The very valid arguments for pot’s legalization would be:
- Mexican cartels would be hardest hit and there would have to be some reduction in the violence not only in Mexico but also in the United States
- The high costs of incarcerating and trying pot smokers, growers, and smugglers would be reduced
- There would be an increase in federal and state tax revenues
- There are some legitimate medical uses for the drugs use
Not everyone who drinks will become an alcoholic. And the same probably could be said that any one who lights up a joint would not necessarily become addicted.
Yet, there are people who will be addicted and there will be costs that go with the addiction.
Whether it is pot, alcohol, cocaine, prescription drugs, cigarettes (you get the picture) any drug addiction brings accompanying social, economic, physical, and mental costs.
And some would argue successfully that the monetary cost for the treatment of addictions might exceed any additional tax revenues, which may be generated by legalizing pot.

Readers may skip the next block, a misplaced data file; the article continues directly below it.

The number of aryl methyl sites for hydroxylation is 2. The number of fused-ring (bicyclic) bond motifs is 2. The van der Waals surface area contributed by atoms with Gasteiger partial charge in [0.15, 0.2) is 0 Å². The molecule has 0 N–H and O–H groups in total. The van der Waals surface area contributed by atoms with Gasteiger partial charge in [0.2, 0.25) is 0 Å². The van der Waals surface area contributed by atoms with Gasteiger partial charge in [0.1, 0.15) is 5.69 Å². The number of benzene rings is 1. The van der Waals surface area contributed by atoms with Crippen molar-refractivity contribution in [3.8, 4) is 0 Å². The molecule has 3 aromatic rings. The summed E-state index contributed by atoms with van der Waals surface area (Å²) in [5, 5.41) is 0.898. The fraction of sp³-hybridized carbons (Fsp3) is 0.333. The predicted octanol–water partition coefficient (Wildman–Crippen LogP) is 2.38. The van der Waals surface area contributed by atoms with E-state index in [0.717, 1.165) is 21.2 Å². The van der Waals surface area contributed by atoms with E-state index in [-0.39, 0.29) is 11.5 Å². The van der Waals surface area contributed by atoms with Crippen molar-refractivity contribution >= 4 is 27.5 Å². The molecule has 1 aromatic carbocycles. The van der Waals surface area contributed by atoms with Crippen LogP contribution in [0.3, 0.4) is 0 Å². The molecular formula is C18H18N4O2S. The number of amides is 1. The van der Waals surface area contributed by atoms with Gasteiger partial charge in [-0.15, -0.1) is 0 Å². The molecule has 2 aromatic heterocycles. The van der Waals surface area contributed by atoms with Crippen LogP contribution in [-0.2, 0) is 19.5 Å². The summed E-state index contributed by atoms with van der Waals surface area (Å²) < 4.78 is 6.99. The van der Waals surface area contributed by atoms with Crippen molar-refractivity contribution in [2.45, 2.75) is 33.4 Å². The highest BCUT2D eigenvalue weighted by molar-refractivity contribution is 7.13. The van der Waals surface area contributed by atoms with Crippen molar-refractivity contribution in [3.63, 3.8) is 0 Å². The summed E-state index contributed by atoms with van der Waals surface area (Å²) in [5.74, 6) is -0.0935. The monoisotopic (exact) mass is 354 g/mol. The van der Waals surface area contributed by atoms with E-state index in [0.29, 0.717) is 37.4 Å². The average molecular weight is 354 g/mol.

The destruction of human lives with any drug addiction is tragic. For many who will pick up a joint, it may be a 1x a week event. But there are others who smoke daily and as frequently as those of us who have our several cups of coffee.
But the difference between a coffee drinker and cigarette smoker versus a pot smoker, is that the coffee drinker / cigarette smoker generally does not have impaired judgment when working or driving a vehicle. A heavy coffee drinker is less apt to miss work due to a coffee binge. And most importantly, unlike the pot smoker and alcoholic there are few incidents of domestic violence caused by a caffeine rush or nicotine craving.
Americans have a lot to think about when it comes to the legalization of pot and there are some very strong arguments pro and con for the drug’s legalization.